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On November 12, Potawatomi Zoo staff discovered their female Giant Anteater had given birth.  The new male pup was born to parents Corndog and Jo Hei and has been nicknamed “Pickle”.   

The healthy pup weighed in at just over 3lbs at birth, and at his latest veterinary check, on December 28, 2016, weighed over 12lbs. Pickle has been observed nursing, riding on mom, and most recently, being encouraged by mom to stand and play.  

Pickle will spend most of his time for the next year, clinging to mom. Keepers report that it would not be unheard of for the youngster to be half as big as mom and still be catching a ride at his first birthday!   


DSCN0205Photo Credits: Potawatomi Zoo

Pickle’s mom, Corndog, was born at Fresno Zoo in January 2006, and first arrived at Potawatomi Zoo in June 2007. She left for Roger Williams Zoo in Providence, RI, in June 2011 on a breeding recommendation from the Association of Zoos and Aquariums Species Survival Plan, where she was introduced to Jo Hei.  Together, they produced two offspring: one female in 2012 and one male in 2014.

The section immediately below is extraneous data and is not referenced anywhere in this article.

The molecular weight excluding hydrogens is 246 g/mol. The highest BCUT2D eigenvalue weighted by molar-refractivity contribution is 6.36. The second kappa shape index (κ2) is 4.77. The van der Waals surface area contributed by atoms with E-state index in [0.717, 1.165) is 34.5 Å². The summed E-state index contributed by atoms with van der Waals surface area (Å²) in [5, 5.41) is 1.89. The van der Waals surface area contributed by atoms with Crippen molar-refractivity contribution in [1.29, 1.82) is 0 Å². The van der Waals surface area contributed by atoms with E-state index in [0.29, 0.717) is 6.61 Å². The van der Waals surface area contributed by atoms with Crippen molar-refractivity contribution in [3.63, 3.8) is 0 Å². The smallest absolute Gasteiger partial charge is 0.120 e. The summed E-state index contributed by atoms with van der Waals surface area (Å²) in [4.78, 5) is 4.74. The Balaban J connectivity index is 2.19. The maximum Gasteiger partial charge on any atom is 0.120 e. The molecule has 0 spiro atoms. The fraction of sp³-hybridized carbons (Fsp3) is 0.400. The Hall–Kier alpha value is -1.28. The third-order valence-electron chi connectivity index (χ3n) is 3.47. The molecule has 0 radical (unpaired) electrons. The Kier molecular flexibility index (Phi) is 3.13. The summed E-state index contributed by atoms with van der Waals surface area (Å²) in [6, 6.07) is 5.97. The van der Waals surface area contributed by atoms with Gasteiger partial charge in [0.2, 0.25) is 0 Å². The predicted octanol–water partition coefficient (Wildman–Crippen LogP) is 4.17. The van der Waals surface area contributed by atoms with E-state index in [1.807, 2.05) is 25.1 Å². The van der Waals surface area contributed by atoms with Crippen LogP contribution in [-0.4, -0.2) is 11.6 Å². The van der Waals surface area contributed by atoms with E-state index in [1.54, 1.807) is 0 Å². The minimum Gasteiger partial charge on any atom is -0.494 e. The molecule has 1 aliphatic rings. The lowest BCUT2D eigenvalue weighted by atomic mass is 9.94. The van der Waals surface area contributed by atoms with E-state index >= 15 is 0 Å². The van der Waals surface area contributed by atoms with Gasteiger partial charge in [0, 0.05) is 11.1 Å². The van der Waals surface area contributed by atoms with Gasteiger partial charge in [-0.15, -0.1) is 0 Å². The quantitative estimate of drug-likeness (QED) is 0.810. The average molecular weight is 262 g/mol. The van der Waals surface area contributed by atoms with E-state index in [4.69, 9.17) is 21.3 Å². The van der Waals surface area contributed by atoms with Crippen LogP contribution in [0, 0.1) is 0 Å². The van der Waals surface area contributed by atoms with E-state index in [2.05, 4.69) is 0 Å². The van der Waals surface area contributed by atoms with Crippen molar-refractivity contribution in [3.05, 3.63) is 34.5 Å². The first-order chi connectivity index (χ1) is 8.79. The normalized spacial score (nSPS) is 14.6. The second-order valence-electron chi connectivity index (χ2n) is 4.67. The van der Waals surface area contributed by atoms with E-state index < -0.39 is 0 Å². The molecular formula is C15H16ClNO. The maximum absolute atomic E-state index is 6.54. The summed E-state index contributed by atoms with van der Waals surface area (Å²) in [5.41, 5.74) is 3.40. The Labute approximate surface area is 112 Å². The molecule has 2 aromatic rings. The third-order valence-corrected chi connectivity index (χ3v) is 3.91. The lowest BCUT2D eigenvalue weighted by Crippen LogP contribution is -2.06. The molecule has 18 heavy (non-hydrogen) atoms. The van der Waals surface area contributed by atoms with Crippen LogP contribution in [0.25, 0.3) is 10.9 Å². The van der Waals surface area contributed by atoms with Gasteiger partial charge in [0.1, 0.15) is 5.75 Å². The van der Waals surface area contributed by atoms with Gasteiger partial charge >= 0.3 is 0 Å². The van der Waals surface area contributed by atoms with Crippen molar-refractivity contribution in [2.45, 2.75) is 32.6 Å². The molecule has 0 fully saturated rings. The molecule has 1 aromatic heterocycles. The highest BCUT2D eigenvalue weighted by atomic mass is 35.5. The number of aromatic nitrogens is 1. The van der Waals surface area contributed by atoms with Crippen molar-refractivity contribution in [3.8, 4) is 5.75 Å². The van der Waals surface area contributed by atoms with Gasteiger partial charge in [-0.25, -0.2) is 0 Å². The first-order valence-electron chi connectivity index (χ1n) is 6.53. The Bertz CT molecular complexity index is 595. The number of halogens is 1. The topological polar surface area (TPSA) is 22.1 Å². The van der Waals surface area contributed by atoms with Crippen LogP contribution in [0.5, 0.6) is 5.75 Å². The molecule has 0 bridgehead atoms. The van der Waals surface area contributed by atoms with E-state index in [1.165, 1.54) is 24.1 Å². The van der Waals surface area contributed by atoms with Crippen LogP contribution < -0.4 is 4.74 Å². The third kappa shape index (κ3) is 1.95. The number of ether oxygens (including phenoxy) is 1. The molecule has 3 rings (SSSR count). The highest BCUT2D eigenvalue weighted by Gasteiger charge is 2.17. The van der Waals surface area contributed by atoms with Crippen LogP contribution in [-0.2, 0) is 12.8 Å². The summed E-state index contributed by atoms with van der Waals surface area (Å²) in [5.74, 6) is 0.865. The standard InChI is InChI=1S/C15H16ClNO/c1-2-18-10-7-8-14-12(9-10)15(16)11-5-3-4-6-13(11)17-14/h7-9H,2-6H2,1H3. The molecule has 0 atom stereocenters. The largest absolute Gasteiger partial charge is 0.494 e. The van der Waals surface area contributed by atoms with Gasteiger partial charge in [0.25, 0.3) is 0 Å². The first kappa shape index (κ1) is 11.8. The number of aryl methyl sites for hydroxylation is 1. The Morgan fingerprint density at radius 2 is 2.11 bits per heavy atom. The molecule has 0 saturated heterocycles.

Still under recommendation from the AZA’s Species Survival Plan, Corndog returned to Potawatomi Zoo in December 2015 and brought her mate Jo Hei along with her.  

Jo Hei and Corndog were observed breeding in the Spring of 2016, and subsequent ultrasounds confirmed pregnancy.  Corndog successfully received numerous ultrasounds from veterinary staff during her pregnancy, to monitor both the health of mom and baby.   

As South American natives, Giant Anteaters prefer warmer weather and mom and baby may not be seen, in the outdoor exhibit at Potawatomi Zoo, until consistently warmer temperatures are reached.

However, the Zoo reports that their adult male anteaters, Jo Hei and Barques, are already acclimated to the cooler local climate, and will be available for outdoor viewing when outdoor temps near 50 degrees.   

The Giant Anteater (Myrmecophaga tridactyla), also known as the ant bear, is a large insectivorous mammal native to Central and South America. They can live between 15 to 20 years in protected conservation facilities.

The species is currently listed as “Vulnerable” to extinction by the IUCN. Shockingly, Giant Anteaters are among the top species killed on the roadways in their native environments in South America, and as a result, their population is listed as decreasing.  

The Potawatomi Zoo is a sponsor of the conservation project Anteaters & Highways ( in support of research to address the threats to Giant Anteaters and help save this iconic species in the wild.